I have been invited to Met Film School Smart Screen Creative Awards recently. This was an event celebrating the finest student work created over the last four years at the School. The night was held at Ham Yard Hotel in Soho, London and was sponsored by both Twitter UK and The Imaginarium Studios.
The awards were aiming to highlight younger filmmakers’ talent, passion and sharp perceptions about the world we live in today. I attended the reception before the awards ceremony: I had the chance to meet another blogger while enjoying delicious food and some nice prosecco.
Alongside graduates, students and instructors of the School; Dara Nasr (MD of Twitter UK) and Tony Orsten (CEO of Imaginarium) also attended the ceremony. There were six winners in the following categories: audience engagement, diversity, impact, innovation, entrepreneurship, and creative excellence. From 150 entries, there were 18 finalists.
Monica was a film by Gunnar Tornes about human trafficking in Norway, had a powerful way of delivering an engagement with its audience. Hence it received Audience Engagement award.
Diversity award went to “Williams Syndrome Foundation” by Disharth Hariikumar. Williams Syndrome is a rare neuro-developmental disorder, occurring in 1 in 7,500-20,000 births.
This film was highlighting that ‘everybody is the same’, and has to have the same rights as others. When we say diversity, we normally don’t think of disorders. So it was a clever turn to award this heart-melting film in Diversity category.
Impact Award was won by Roozbeh Misaghi’s “Rightsinfo.” Exploring the birth of human rights in an animation format is a pretty original idea!
“Kalash” by Bachir Abou Zeid won the Innovation award. This was also chosen Best Short Film this year at Chandler International Film Festival, held in Arizona-USA.
Inspired by a true event, this film was focusing on the resistance force against Israeli Invasion of Beirut in 1982. It was in fact a reminder of gratitude for all of us: “We all have to appreciate the life we have.”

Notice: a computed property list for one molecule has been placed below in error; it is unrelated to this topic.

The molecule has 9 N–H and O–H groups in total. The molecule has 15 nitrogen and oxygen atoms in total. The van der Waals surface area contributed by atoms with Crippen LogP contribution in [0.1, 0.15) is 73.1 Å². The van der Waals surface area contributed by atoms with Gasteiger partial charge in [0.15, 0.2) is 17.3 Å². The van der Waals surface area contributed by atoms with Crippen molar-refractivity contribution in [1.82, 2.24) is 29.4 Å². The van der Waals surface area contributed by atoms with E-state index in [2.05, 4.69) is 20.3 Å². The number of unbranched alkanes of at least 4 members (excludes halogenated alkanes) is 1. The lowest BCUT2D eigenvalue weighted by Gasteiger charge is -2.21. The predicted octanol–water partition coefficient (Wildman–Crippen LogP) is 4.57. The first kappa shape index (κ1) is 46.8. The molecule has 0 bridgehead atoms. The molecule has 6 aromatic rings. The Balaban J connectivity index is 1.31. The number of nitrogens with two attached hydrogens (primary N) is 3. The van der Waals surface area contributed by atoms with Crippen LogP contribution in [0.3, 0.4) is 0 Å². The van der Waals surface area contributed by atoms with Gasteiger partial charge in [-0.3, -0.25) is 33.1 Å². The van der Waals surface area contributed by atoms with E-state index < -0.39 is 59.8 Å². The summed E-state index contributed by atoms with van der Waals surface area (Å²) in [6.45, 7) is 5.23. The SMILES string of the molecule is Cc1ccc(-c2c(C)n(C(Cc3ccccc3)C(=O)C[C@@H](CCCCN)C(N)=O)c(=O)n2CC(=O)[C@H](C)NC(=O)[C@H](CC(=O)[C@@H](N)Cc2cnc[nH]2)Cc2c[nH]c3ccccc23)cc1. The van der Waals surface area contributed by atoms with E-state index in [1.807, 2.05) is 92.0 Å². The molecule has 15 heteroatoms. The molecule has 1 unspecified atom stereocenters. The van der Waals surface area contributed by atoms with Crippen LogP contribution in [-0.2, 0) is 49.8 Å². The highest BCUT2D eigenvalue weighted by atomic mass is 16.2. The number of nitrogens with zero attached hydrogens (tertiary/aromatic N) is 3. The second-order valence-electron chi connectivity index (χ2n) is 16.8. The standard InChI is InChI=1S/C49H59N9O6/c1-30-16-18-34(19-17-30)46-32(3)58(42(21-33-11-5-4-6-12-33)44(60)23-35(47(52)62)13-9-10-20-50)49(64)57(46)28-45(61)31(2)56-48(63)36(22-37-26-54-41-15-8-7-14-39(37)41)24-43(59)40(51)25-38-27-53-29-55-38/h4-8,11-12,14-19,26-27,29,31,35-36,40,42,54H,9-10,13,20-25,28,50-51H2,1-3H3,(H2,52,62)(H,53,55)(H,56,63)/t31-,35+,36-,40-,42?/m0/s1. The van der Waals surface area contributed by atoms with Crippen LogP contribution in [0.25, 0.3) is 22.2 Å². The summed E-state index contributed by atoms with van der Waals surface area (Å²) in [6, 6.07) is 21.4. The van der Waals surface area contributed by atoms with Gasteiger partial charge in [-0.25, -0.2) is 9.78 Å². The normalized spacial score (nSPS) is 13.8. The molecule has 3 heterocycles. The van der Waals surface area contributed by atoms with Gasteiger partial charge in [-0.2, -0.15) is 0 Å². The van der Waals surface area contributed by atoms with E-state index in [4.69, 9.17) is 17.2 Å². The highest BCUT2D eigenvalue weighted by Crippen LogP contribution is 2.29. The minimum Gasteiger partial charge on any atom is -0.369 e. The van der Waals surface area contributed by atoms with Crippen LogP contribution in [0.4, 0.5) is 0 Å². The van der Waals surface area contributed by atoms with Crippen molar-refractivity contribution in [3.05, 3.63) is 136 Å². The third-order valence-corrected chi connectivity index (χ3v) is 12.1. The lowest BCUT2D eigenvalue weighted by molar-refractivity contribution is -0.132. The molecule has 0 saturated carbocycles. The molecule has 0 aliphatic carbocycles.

I had the opportunity to interview Tony Orsten, who judged the Category and gave the award to Kalash on the stage. He was really impressed that the 29 minutes long film was realised as a single, uninterrupted shot: “Kalash was an extraordinary and thoroughly accomplished piece of work. The techniques used by the director to immerse the viewer are rarely used as they are too difficult. The fact that he did a 29 min. single shot for the whole story is amazing, but to have choreographed all the action so perfectly is unbelievable.”
I cannot share the link to Kalash here unfortunately, because I have watched it through a private link. But here is the trailer:
I must say it was striking in showing us what war really is: the transitions from darkness to light (to only go back to darkness again), from quietness to noise and momentum.
Entrepreneurship award went to “Hot Seat” by Anna Mimi Jayson.
This film had an original scope: we watched the story of two underage girls who are thrown into being sex objects by men. But the girls deal with the authoritative man in quite a funny and intelligent way.
Most of these films were dealing with social issues or dilemmas so had a message to get across to audiences. In this context, I think they were all powerful and real. I am so happy to have met the future film talents of London. Congratulations to all of them! I also would like to thank Met Film School for this invitation! If you’d like more information about them, please visit: https://www.metfilmschool.ac.uk/
Enjoy below a snapshot from the night!